It is Thanksgiving Prep Day! Let’s Get the Fun Started!

Today is the day! Not THE day, but the day . . . the day I am busy from start to finish, ending the day with a counter and fridge full of pies, breads, and pre-prepped portions of dishes that will make tomorrow easier. There is also cleaning, straightening, washing the table linens and polishing the flatware . . . you know, the details! I stress over it as the days approach, power through it when it happens, and look at it from the other side with a feeling of contentment. There will also be the happiness at not having to cook anything for a few days, and the knowledge that I don’t know if I could if I wanted to. It’s all NO cooking, munching on leftovers and putting up the Christmas tree from Friday through the weekend.  I just have to get through the next couple of days.



Verse of the Day

November 21, 2018

I always thank God for you because of his grace given you in Christ Jesus. For in him you have been enriched in every way — in all your speaking and in all your knowledge.

1 Corinthians 1:4-5

Thoughts on the Verse of the Day

The apostle Paul was amazing. He is writing one of the most problematic churches and yet finds reasons to give thanks for them. First, he is thankful for them because Jesus died for them. When God extends his grace to others, how can we not do the same? Second, he recognizes the areas of their abuse are also a reason to give thanks — they may have distorted it, but when reigned in to honor God, these gifts could bless their church. Even though he has tough words to follow, Paul’s example reminds us that a child of God is something to be cherished, even if that child has problems.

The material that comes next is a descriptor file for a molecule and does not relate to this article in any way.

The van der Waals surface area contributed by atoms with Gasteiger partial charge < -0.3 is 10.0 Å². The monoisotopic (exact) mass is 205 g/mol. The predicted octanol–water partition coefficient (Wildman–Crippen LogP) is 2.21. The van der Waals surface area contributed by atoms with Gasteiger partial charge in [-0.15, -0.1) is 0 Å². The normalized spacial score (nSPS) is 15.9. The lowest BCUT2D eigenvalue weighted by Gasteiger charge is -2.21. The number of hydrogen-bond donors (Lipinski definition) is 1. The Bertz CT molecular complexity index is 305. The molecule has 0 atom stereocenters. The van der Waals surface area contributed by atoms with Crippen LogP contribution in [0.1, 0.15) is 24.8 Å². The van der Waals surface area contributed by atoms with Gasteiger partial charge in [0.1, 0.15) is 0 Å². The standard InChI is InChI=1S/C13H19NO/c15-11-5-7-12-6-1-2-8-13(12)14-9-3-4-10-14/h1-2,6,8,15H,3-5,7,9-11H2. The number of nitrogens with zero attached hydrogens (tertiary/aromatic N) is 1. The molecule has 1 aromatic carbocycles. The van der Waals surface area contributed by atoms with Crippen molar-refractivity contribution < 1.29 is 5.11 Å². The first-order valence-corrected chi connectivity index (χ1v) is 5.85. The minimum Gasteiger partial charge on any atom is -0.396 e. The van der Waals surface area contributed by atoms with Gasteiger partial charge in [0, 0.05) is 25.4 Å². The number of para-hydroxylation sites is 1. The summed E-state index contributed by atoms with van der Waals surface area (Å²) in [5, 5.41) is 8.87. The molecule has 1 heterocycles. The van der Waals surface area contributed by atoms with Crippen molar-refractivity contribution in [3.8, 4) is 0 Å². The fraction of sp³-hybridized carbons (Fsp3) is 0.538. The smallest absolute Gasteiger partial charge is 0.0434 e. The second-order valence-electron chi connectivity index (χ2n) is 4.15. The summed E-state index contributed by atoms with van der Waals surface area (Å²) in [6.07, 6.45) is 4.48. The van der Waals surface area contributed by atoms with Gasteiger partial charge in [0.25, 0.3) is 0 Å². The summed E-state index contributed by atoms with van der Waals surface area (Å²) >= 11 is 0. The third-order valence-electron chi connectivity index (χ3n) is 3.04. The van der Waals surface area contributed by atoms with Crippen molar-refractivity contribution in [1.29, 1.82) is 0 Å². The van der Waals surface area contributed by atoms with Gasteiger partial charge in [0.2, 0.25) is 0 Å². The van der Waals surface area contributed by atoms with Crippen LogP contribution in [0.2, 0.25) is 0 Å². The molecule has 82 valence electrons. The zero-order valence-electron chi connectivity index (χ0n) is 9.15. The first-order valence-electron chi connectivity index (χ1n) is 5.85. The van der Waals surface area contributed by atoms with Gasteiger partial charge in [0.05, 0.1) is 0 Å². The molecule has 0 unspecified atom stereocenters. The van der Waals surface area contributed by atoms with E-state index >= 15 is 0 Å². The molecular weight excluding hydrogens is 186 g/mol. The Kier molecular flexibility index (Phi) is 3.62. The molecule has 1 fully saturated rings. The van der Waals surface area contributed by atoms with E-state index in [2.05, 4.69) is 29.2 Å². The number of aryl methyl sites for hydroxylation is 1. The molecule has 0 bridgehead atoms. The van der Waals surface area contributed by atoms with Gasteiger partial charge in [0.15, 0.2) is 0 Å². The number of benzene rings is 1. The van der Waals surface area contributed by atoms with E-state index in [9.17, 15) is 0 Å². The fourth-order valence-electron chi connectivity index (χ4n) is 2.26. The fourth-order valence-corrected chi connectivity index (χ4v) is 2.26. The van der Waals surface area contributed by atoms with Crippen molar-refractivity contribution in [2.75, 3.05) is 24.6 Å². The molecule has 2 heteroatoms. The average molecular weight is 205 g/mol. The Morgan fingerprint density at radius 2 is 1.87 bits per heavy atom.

I Am Thankful For . . .

Every year we buy the groceries and prepare this big meal as a labor of love for our family and friends. It is a lot of work, but every ingredient, every moment, spent in planning and cooking is worth it because we are surrounded by the ones we love.  Every person at our table is someone I am thankful for, and every moment spent with them is special.



A Little Thanksgiving History

Most of us, at least those of us who were taught history before it was revised to be politically correct, learned that the first Thanksgiving was when the Pilgrims and the Native Americans came together to celebrate harvest. This was in 1621, at some point between September 21st and November 11th, and lasted for three days.  They ate deer, fowl, berries, fish, clams, plums and boiled pumpkin – at least that’s part of it. I’m sure there was more, but that’s the basics of what we learned.

The Thanksgiving celebration we have now is loosely based on the feast of 1621, but it did not become an annual event for quite some time.  There were similar feasts now and again, but usually as a result of the end of a drought, victory in battle, or after a good harvest.  It wasn’t until October of 1777 that all thirteen colonies celebrated, with the first Nationally acclaimed day of Thanksgiving being held in 1789 when President Washington declared Thursday, November 26 to be “a day of public thanksgiving and prayer,” especially, to give thanks for the chance to form a new nation and for the establishment of a new constitution.  Even with this declaration though, it didn’t catch on annually right away.